Lawyers representing Nicopure Labs and the Right to be Smoke-Free Coalition began the formal process of challenging a recent decision by a US District Court
Just last week, more fire was added to the already hotly contested deeming rules debate. Lawyers representing Nicopure Labs, who makes Halo E-Liquids, and the Right to be Smoke-Free Coalition filed an appeal to the decision made last July by a district court judge from the District of Columbia. It was filed in the U.S. Circuit Court of Appeals in D.C. and aims at stopping the controversial FDA deeming rules once and for all. The attorneys with the Keller and Heckman law firm claim that the FDA had not only violated the First Amendment, but also the Administrative Procedures Act when they decided to extend the existing tobacco regulation on e-cigarettes.
They believe that by “deeming” vaporizers the same as cigarettes, they falsely created an image of vaping as similar in risk to smoking. While this is a complicated and far-reaching problem, their hope to at least relieve the burden created by the Premarket Tobacco Product Application. If they’re unsuccessful, it will be a significant blow to the independent vaping community, while giving a distinct advantage to Big Tobacco companies who are looking to steal some of the vaping market. The FDA has until April 18th to submit a rebuttal, setting up a critical battle in the fight for vaping rights.
The Appeal and Amicus Briefs
The filed appeal makes a note of two significant issues, “(1) the Modified Risk Tobacco Product (MRTP) provision of the TCA [Tobacco Control Act], as well as the ban on free samples of vapor products, violate the First Amendment of the U.S. Constitution, and (2) FDA was obligated to consider a less burdensome Premarket Tobacco Product Application (PMTA) process for vapor products while still protecting the public health.” In an effort to support these claims made by Nicopure and R2BSF, several amicus briefs have been submitted by groups ranging from a US Attorney General to renowned tobacco control experts.
Amicus briefs are official statements of support for one side of a legal fight. Meaning, “friend of the court” in Latin, these briefs are often used to help give context to an important issue or explain the significance of different meanings. In total there were over ten amicus briefs filed by NJoy, the Washington Legal Foundation, Consumers Advocates for Smoke-Free Alternatives, Clive Bates, the Attorney General of Iowa, and Konstantinos Farsalinos, just to name a few. Many of these briefs focus on how flavors are vital to the effectiveness of vaping as a smoking cessation tool, or how vaping and smoking are two entirely different processes. But it’s worth noting that the FDA will probably receive their own amicus briefs to help even things out.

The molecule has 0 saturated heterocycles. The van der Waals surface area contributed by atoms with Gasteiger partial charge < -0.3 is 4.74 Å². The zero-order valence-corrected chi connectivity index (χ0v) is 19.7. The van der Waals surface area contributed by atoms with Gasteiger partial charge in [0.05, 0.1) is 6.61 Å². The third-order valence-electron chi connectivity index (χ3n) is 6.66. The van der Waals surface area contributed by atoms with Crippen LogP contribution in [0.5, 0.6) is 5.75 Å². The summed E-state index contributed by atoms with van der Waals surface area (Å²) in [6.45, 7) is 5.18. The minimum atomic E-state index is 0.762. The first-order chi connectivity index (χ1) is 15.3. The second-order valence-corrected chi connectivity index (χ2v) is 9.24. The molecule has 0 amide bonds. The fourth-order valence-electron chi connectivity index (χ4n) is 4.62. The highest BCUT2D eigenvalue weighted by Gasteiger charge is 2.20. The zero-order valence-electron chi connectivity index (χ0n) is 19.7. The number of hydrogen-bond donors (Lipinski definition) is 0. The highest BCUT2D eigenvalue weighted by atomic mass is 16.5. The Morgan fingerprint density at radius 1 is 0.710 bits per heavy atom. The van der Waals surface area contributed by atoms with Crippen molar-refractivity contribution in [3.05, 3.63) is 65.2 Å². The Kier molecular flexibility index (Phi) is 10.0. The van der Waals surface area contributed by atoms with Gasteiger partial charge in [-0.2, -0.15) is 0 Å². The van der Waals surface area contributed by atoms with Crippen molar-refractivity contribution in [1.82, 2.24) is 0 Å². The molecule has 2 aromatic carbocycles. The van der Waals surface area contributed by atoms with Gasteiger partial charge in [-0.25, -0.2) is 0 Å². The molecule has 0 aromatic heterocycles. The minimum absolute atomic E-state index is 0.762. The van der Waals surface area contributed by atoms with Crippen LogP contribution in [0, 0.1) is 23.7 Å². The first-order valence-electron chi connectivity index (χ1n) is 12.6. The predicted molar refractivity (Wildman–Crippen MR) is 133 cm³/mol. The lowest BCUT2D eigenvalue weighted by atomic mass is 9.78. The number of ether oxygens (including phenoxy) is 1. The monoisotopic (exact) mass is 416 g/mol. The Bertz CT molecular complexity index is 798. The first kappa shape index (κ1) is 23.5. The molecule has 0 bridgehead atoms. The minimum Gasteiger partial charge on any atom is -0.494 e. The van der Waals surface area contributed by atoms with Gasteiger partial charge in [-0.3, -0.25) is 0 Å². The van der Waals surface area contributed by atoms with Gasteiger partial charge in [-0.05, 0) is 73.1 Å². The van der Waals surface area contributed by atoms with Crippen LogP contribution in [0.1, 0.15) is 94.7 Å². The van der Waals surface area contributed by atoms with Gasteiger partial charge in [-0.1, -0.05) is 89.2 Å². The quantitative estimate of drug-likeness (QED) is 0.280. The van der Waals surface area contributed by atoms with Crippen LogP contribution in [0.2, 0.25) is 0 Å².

This isn’t the first fight over the controversial FDA deeming rules, in fact, this appeal is only occurring because a previous attempt to get the rules thrown out came up short. Back in July of last year, a District Court Judge in Washington D.C., Amy Berman Jackson denied all the requests made the vaping industry. She said she believed vaping should be subject to the same set of rules put in place by Congress to regulate combustible cigarettes. While this was a significant blow to vapers everywhere, they received a valuable consolation prize the following week when FDA commissioner announced that the implementation of the deeming rules would be delayed until 2022, instead of August of 2018.
It’s not just this new lawsuit either. Earlier this year, the Pacific Legal Foundation filed lawsuits in three different locales to challenge the implementation of the deeming rules. Unfortunately, this delay doesn’t help any devices created after August 8th of 2016, which still require a Pre-Market Tobacco Application to be legally sold, even in spite of the four-year delay. That is unless one of these latest litigations are successful. One such fight is a push by advocates to get the Cole-Bishop predicate approved, which would grandfather in any devices made before August 8th of 2016, even after the 2022 deadline.
The deeming rules are so unpopular in the vaping community for a reason. They unfairly equate vaping with smoking, leading to a large number of people who don’t understand that vaping is much safer. A poll by Action on Smoking and Health found that only 13% of adults think that vaping is much safer than smoking, while 26% believe that vaping is just as, if not more dangerous. These figures simply have to improve if we’re ever going to stop smoking once and for all.
While this particular legal battle may likely end in another defeat, it’s crucial that we keep pushing for our vaping rights. It’s been proven that vaping is one of, if not the best tool we have in the fight against smoking, so treating it as merely an alternative form of tobacco is both short-sighted and factually wrong. We must support legal action like this if we ever hope to live in a world that isn’t mired by tobacco. Tell the FDA that vaping needs to be supported, not regulated.
Do you think a legal battle like this is key to winning the fight for vaping rights? What’s the most critical difference between smoking and vaping in your opinion? How can we work toward a world in which more people understand the real risks of vaping? Let us know in the comments.